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Restaurant Hardhof, Albisriederplatz, Zürich

Piroggen

Bärlauchnüdeli mit Eierschwämmli

The Hardhof with the Fässlibar (Barrelbar) at the Albisriederplatz is the type of restaurant where elder men in their sixties drink their beers between lunch and dinner. Surprisingly a face lift was applied and I must say a rather tasteful one. It kept part of the patina of the old (somewhat grimy) restaurant, but in a clean, modern, open and light fashion. There is now a nice coffee bar and it is clearly catering towards the more urban customer. You could have take a business associate here in the old days if he was ready for a small adventure – now you can take him there without judging his risk appetite first. I ordered a Piroggen which I was told was Canadian. It’s a meat filled pastry served on salad. The execution didn’t satisfy me, the dough and the filling had the same texture, the meat was bland and the salad it was served on cut into pieces which were too large. Mains were ramson noodles with chanterelles (Bärlauchnüdeli mit Eierschwämmli). Obviously I got mushrooms instead of chanterelles and politely complained. They apologized for their mistake – the chef didn’t have any and forgot to inform the front of the house – and offered me a coffee. Now I would have preferred chanterelles, since the mushrooms with the tomatoes overpowered the ramson noodles. However the noodles initself were delightful. Overlooking these issue – I was very pleasantly surprised by the remodled interior and the new menu. I’d give them the benefit of the doubt, since they handled my complaint professionally and swift – goes to show that if you take your cutomers seriously, you can turn a potential bad situation into a better one. I’ll be back – skipping the Canadian Piroggen – prices are adequate for the Albisriederplatz:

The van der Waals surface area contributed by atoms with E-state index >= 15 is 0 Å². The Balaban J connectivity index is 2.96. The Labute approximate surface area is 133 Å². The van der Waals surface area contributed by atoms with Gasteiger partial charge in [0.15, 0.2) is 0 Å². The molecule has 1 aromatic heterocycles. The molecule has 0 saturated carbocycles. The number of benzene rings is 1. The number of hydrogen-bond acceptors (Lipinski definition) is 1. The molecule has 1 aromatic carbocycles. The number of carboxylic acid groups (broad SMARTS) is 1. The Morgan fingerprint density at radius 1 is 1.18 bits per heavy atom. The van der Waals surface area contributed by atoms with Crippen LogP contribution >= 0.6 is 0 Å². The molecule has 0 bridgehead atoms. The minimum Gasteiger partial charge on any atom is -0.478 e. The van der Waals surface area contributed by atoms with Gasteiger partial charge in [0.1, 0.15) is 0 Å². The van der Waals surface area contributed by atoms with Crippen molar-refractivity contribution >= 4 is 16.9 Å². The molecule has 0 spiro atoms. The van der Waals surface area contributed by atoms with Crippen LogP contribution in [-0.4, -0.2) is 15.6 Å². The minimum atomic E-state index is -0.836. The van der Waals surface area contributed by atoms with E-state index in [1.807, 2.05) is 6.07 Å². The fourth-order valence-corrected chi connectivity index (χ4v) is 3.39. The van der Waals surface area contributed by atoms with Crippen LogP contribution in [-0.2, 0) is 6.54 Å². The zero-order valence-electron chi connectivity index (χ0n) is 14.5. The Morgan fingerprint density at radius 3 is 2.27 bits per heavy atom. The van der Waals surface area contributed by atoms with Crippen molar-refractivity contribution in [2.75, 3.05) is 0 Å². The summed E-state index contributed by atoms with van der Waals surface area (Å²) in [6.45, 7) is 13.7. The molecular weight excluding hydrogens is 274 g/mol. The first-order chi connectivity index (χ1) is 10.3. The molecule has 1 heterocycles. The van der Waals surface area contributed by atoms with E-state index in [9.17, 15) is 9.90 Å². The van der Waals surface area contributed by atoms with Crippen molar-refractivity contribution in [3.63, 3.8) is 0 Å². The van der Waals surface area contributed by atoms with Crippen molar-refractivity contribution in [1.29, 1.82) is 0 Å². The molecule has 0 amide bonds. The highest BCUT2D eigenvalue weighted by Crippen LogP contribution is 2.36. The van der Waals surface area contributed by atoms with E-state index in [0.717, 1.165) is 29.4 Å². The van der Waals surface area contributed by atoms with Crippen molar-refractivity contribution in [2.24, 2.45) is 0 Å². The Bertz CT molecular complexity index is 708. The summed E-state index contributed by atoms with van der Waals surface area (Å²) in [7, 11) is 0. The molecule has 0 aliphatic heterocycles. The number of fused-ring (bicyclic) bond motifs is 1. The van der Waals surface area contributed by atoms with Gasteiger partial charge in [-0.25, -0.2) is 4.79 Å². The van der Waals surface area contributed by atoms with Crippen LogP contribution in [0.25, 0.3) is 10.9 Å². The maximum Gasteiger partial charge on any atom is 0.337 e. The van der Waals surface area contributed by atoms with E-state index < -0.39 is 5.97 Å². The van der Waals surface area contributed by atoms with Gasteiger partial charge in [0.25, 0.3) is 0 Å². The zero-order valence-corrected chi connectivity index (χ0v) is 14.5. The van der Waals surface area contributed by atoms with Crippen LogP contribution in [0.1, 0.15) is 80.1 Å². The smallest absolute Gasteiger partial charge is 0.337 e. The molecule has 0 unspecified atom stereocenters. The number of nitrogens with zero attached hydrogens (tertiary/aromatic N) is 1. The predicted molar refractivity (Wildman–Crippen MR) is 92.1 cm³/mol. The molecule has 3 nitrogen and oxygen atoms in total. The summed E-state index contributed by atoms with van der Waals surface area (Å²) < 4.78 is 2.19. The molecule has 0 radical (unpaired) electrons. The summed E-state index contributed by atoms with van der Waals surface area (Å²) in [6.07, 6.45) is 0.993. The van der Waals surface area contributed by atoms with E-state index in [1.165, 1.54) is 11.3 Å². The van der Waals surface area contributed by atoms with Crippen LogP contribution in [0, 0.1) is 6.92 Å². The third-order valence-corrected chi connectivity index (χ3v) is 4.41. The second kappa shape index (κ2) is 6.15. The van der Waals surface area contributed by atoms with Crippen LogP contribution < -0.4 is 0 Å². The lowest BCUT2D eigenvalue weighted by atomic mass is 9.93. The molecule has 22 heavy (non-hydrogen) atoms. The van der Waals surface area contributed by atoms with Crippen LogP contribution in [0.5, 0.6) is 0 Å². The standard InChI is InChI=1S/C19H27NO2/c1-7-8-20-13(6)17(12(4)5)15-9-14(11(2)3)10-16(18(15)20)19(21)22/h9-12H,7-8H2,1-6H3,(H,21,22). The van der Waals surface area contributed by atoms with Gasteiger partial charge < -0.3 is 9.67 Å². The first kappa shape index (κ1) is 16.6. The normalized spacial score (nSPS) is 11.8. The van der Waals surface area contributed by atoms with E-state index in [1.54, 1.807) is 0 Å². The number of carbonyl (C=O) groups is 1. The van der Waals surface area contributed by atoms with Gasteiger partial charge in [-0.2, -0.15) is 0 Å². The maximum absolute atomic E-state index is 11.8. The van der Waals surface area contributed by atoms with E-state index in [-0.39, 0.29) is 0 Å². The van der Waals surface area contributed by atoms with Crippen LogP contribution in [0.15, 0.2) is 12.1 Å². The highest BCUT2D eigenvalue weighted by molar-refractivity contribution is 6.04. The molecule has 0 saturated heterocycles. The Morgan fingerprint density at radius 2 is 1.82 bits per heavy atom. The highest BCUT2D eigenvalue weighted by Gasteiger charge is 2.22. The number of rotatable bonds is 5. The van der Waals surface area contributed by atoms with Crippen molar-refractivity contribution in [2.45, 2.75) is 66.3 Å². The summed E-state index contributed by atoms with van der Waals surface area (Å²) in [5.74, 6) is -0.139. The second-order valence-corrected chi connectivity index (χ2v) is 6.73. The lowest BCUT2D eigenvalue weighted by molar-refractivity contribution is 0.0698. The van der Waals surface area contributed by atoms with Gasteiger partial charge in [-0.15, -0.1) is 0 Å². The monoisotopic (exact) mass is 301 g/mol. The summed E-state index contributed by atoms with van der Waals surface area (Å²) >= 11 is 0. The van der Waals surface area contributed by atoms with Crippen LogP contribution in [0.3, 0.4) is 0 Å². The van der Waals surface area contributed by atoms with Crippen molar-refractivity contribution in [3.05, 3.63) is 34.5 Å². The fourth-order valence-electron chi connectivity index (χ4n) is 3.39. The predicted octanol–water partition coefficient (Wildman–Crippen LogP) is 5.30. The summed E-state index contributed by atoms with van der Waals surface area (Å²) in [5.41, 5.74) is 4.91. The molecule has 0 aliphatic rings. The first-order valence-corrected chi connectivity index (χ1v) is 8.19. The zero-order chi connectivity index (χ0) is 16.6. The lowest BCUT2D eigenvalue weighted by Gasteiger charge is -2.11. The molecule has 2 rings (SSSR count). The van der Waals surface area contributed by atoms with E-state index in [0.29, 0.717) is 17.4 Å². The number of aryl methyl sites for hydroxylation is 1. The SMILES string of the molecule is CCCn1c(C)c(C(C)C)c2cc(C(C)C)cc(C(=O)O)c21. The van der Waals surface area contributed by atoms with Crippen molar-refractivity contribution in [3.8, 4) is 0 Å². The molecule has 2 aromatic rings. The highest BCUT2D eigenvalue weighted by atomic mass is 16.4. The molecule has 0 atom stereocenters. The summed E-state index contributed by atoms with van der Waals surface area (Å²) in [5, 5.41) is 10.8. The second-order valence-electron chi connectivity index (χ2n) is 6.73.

Rechnung

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Posted by therealpickygourmet on 5 April 2011
4 Comments Post a comment
  1. 05/6/2011
    Mister Pierogi

    pierogi are not canadian,they are eastern european.jfgi!
    and i’m central european.

    Reply
  2. 12/21/2011
    Rudolf Suter

    Commenting to both Original Author and to Mister Pierogi:

    Pierogi are originally coming from Poland – the best in my humble opinion – , and have spread firstly over the GUS , well into Finland, even as far as the inner Balkans and lastly perhaps to Canada as the original writer claims.The closer to Poland the better the Pierogi get. In Switzerland they can be regarded as a novelty and perhaps the Hardhof was courageous in trying to put them on the menu. However as I was told by my friends from Poland, to get them right the cook should have learned from his polish or russian grandmother how to make them, if he ever wants to get them right. Even so the Restaurant Hardhof is my absolute favorite friendly neighborhood Restaurant and one day I am convinced they even get the Pierogy right

    RudolfTheSwiss

    Reply
    • 12/21/2011
      therealpickygourmet

      Do you have a recommendation for Pierogi in Zurich or anywhere else in Switzerland ?

      Reply
      • 12/22/2011
        RudolfTheSwiss

        Unfortunately I don’t know of any place featuring Pierogi on their menu regularily in Switzerland except of course in our own Family Kitchen however they are a Swiss Varieté of one of the main ingredients “Schmand” is not so easily available. However this can change quickly as more and more people from Poland and GUS decide to reside and work here!
        RudolfTheSwiss

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